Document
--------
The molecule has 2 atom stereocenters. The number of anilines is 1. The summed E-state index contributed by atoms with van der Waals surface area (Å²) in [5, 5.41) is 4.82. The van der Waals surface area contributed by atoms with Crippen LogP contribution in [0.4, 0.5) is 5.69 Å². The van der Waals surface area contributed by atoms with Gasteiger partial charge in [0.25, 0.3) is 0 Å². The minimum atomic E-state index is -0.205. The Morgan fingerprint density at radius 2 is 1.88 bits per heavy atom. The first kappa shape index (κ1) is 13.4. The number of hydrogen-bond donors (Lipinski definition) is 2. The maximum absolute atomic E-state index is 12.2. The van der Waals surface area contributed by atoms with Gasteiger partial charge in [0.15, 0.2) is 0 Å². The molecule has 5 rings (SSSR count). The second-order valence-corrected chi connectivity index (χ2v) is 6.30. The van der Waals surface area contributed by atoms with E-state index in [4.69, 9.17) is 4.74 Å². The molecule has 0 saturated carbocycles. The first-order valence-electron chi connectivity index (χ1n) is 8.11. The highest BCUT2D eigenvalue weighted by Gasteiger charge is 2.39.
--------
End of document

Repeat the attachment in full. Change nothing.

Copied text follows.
The molecule has 2 atom stereocenters. The number of anilines is 1. The summed E-state index contributed by atoms with van der Waals surface area (Å²) in [5, 5.41) is 4.82. The van der Waals surface area contributed by atoms with Crippen LogP contribution in [0.4, 0.5) is 5.69 Å². The van der Waals surface area contributed by atoms with Gasteiger partial charge in [0.25, 0.3) is 0 Å². The minimum atomic E-state index is -0.205. The Morgan fingerprint density at radius 2 is 1.88 bits per heavy atom. The first kappa shape index (κ1) is 13.4. The number of hydrogen-bond donors (Lipinski definition) is 2. The maximum absolute atomic E-state index is 12.2. The van der Waals surface area contributed by atoms with Gasteiger partial charge in [0.15, 0.2) is 0 Å². The molecule has 5 rings (SSSR count). The second-order valence-corrected chi connectivity index (χ2v) is 6.30. The van der Waals surface area contributed by atoms with E-state index in [4.69, 9.17) is 4.74 Å². The molecule has 0 saturated carbocycles. The first-order valence-electron chi connectivity index (χ1n) is 8.11. The highest BCUT2D eigenvalue weighted by Gasteiger charge is 2.39.